Ryanair has broken its silence over the racist abuse filmed on board a flight, issuing a statement making a series of points to “clarify” the matter and criticising “inaccurate and unfounded media reportage”.
On Friday the company said it did not want to compromise an investigation currently underway by police in Essex and Barcelona, but said it was aware of the incident in which Delsie Gayle, 77, who was returning home from a holiday following the death of her husband, was shouted at by David Mesher, who called her an “ugly black bastard”.
Ryanair has been widely criticised for its handling of the incident, during which flight attendants failed to contact police, or remove Mesher from the flight. The airline has now said it made efforts to contact Gayle, a Windrush generation migrant, but the family say they are yet to hear directly from the airline regarding the abuse.
In a statement issued on Friday, the airline said it only became aware of the video, captured by David Lawrence, late on Saturday 20th October, which “showed that racist abuse had taken place during a verbal argument between two passengers seated adjacent to each other during the boarding of this flight on Friday 19th”.
Ryanair claimed it immediately reported this video to Essex Police in Stansted Airport at 9am on Sunday 21st October. “We provided the police with a copy of the video, and relevant details of the two passengers involved,” a statement read.
The airline claimed these “prompt actions” disprove what it called “false claims” that the company did not respond “quickly” or “appropriately” to the video.
It said its Spanish cabin crew were aware of “an argument” between the two passengers during the boarding process, “but were not aware of, as they were not present when, racist comments that were made by the male passenger towards the female passenger.”
“While these events were videoed by another passenger on a mobile phone, this video was not shown to cabin crew until after landing in London Stansted,” the statement claimed. “Ryanair did not become aware of the contents of the video until late on Saturday evening when it gained widespread coverage on social media.”
Of the actions of its flight attendants, the airline has said that its cabin crew “simply believed they were dealing with an argument between two passengers and they followed company procedure – to defuse the argument, and separate the passengers by offering to move one to alternative seating.”
“In this case, the female passenger was moved at her request, to a seat adjacent to her daughter who was also travelling on this flight,” the statement read.
In the statement, Ryanair claims to have immediately written, both by email and letter, to Delsie Gayle at 11am on Sunday morning, apologising for what happened on board the aircraft and advising her that the matter had been reported to Essex Police at Stansted Airport.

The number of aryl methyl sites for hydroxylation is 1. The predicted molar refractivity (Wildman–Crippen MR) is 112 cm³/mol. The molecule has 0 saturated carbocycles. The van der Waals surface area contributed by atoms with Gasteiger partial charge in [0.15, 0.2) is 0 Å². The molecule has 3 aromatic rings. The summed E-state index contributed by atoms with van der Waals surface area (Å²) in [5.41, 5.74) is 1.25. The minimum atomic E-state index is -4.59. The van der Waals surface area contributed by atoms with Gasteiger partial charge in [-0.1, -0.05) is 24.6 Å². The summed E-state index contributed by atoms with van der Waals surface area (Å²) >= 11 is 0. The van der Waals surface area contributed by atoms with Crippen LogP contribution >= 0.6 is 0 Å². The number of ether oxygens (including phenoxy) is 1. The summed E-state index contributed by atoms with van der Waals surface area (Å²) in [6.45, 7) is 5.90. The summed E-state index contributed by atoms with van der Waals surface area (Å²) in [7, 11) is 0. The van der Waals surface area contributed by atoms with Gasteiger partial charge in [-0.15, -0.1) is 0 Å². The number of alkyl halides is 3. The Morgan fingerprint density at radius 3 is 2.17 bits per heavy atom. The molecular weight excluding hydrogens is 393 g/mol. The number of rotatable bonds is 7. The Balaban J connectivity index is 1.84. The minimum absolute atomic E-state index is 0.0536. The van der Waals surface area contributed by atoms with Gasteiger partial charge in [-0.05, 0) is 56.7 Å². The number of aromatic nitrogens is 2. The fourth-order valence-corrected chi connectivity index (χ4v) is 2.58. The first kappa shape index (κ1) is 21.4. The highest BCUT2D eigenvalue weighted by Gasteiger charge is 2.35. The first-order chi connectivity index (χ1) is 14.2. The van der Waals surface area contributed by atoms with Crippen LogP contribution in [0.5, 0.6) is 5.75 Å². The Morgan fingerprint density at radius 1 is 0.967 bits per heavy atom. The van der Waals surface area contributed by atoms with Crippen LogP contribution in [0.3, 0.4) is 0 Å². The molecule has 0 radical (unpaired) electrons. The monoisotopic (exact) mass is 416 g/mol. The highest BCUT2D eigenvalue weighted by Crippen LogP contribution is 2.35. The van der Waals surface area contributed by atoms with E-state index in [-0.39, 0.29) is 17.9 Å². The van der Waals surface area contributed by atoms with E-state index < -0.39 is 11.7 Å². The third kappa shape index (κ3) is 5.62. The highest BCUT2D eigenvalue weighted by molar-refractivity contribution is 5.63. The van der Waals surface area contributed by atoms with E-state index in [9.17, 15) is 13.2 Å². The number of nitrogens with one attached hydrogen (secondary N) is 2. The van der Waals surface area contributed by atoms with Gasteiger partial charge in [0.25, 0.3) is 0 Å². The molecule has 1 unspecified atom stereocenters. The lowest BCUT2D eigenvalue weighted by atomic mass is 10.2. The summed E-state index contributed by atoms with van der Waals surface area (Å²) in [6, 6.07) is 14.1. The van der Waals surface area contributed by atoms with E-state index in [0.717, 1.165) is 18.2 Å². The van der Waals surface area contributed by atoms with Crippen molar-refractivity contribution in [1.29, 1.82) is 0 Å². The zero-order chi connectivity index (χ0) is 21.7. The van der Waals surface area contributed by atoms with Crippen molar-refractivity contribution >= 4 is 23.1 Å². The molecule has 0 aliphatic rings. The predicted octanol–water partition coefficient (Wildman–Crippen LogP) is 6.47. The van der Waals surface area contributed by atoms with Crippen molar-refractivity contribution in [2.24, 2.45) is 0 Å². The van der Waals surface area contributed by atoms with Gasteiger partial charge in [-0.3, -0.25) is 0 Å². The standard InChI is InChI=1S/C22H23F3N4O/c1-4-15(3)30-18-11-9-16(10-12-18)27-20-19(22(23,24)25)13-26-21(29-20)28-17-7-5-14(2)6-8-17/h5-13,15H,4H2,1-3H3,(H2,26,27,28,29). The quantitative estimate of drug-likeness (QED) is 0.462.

The statement offered assurances that “Ryanair has a long record of not tolerating disruptive or abusive passenger behaviour, and we have been to the forefront of calling for greater powers and more effective Government follow-up in cases of passenger disruption on board flights.”
Ryanair expressed that it would “be happy to answer any further questions or queries that may arise as soon as Essex Police and the Barcelona Police authorities have concluded their investigations and have decided what action to take.”
Mesher, 70, from Birmingham appeared on Good Morning Britain on Friday morning to apologise for the incident, but denied he was a racist. He said: “I said ‘I’ve got to get to the window seat’ and there didn’t seem to be any response.
“And then I asked her again, I said ‘I have to get to the window seat’ and she didn’t seem to want to get up... Then I probably lost my temper a bit and I ordered her to get up.”
He said: “I’m not a racist person by any means and it’s just a fit of temper at the time, I think.”
Asked if she accepts Mesher’s apology, Gayle, who also appeared on the programme on Friday, said: “You must forget and forgive but it is going to take a long time, for me to get over what he has done to me.”
Ryanair’s head of communications, Robin Kiely, said: “We again extend our very sincere apologies to this passenger for the regrettable and unacceptable remarks that were made to her by an adjacent passenger, and we believe that, by reporting this matter immediately to Essex Police, and by apologising in writing to this customer early on Sunday morning, Ryanair treated it with the urgency and seriousness it warranted.
“We trust that this statement will address the inaccurate media coverage of this incident over recent days, and that the legal rights of both passengers will be respected, while the police services in Essex and Barcelona conduct their investigation of this matter, with Ryanair’s full co-operation and assistance.”